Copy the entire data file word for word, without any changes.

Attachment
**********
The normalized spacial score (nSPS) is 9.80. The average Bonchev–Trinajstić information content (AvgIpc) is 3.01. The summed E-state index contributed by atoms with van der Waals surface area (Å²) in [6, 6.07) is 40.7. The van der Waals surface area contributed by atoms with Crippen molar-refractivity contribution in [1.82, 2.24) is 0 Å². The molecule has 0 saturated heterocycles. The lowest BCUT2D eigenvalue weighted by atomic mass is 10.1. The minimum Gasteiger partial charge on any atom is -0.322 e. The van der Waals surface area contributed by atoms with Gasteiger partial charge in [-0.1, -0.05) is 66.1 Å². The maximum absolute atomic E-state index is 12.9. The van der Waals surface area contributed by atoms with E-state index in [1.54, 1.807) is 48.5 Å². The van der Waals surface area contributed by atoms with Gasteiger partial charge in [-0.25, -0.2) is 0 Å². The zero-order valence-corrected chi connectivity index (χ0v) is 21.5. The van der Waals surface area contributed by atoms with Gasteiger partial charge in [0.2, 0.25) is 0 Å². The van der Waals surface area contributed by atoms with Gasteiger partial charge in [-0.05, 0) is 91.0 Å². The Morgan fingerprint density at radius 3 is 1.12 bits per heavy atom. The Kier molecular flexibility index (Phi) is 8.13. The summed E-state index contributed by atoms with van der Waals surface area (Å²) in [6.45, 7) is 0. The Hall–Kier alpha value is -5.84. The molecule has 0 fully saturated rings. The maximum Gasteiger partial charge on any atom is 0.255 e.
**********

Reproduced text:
The normalized spacial score (nSPS) is 9.80. The average Bonchev–Trinajstić information content (AvgIpc) is 3.01. The summed E-state index contributed by atoms with van der Waals surface area (Å²) in [6, 6.07) is 40.7. The van der Waals surface area contributed by atoms with Crippen molar-refractivity contribution in [1.82, 2.24) is 0 Å². The molecule has 0 saturated heterocycles. The lowest BCUT2D eigenvalue weighted by atomic mass is 10.1. The minimum Gasteiger partial charge on any atom is -0.322 e. The van der Waals surface area contributed by atoms with Gasteiger partial charge in [-0.1, -0.05) is 66.1 Å². The maximum absolute atomic E-state index is 12.9. The van der Waals surface area contributed by atoms with E-state index in [1.54, 1.807) is 48.5 Å². The van der Waals surface area contributed by atoms with Gasteiger partial charge in [-0.25, -0.2) is 0 Å². The zero-order valence-corrected chi connectivity index (χ0v) is 21.5. The van der Waals surface area contributed by atoms with Gasteiger partial charge in [0.2, 0.25) is 0 Å². The van der Waals surface area contributed by atoms with Gasteiger partial charge in [-0.05, 0) is 91.0 Å². The Morgan fingerprint density at radius 3 is 1.12 bits per heavy atom. The Kier molecular flexibility index (Phi) is 8.13. The summed E-state index contributed by atoms with van der Waals surface area (Å²) in [6.45, 7) is 0. The Hall–Kier alpha value is -5.84. The molecule has 0 fully saturated rings. The maximum Gasteiger partial charge on any atom is 0.255 e.